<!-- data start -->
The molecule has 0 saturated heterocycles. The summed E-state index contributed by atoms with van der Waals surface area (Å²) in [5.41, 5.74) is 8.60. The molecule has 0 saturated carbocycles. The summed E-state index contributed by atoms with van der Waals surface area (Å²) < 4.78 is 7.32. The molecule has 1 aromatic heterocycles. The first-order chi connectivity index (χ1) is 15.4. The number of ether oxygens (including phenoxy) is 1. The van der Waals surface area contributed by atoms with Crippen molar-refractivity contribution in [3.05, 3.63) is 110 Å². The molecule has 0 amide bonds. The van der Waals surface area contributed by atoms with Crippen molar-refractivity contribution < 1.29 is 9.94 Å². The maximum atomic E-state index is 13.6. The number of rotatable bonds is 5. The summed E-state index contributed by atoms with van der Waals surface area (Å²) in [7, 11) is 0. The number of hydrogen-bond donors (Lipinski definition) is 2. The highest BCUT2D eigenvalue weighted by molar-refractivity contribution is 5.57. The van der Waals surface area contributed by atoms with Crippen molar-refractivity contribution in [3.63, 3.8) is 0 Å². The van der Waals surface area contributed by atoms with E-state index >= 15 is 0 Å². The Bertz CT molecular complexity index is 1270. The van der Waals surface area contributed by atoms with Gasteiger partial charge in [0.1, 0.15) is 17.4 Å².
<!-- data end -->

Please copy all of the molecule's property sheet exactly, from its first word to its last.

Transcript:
The molecule has 0 saturated heterocycles. The summed E-state index contributed by atoms with van der Waals surface area (Å²) in [5.41, 5.74) is 8.60. The molecule has 0 saturated carbocycles. The summed E-state index contributed by atoms with van der Waals surface area (Å²) < 4.78 is 7.32. The molecule has 1 aromatic heterocycles. The first-order chi connectivity index (χ1) is 15.4. The number of ether oxygens (including phenoxy) is 1. The van der Waals surface area contributed by atoms with Crippen molar-refractivity contribution in [3.05, 3.63) is 110 Å². The molecule has 0 amide bonds. The van der Waals surface area contributed by atoms with Crippen molar-refractivity contribution < 1.29 is 9.94 Å². The maximum atomic E-state index is 13.6. The number of rotatable bonds is 5. The summed E-state index contributed by atoms with van der Waals surface area (Å²) in [7, 11) is 0. The number of hydrogen-bond donors (Lipinski definition) is 2. The highest BCUT2D eigenvalue weighted by molar-refractivity contribution is 5.57. The van der Waals surface area contributed by atoms with Crippen molar-refractivity contribution in [3.63, 3.8) is 0 Å². The van der Waals surface area contributed by atoms with E-state index >= 15 is 0 Å². The Bertz CT molecular complexity index is 1270. The van der Waals surface area contributed by atoms with Gasteiger partial charge in [0.1, 0.15) is 17.4 Å².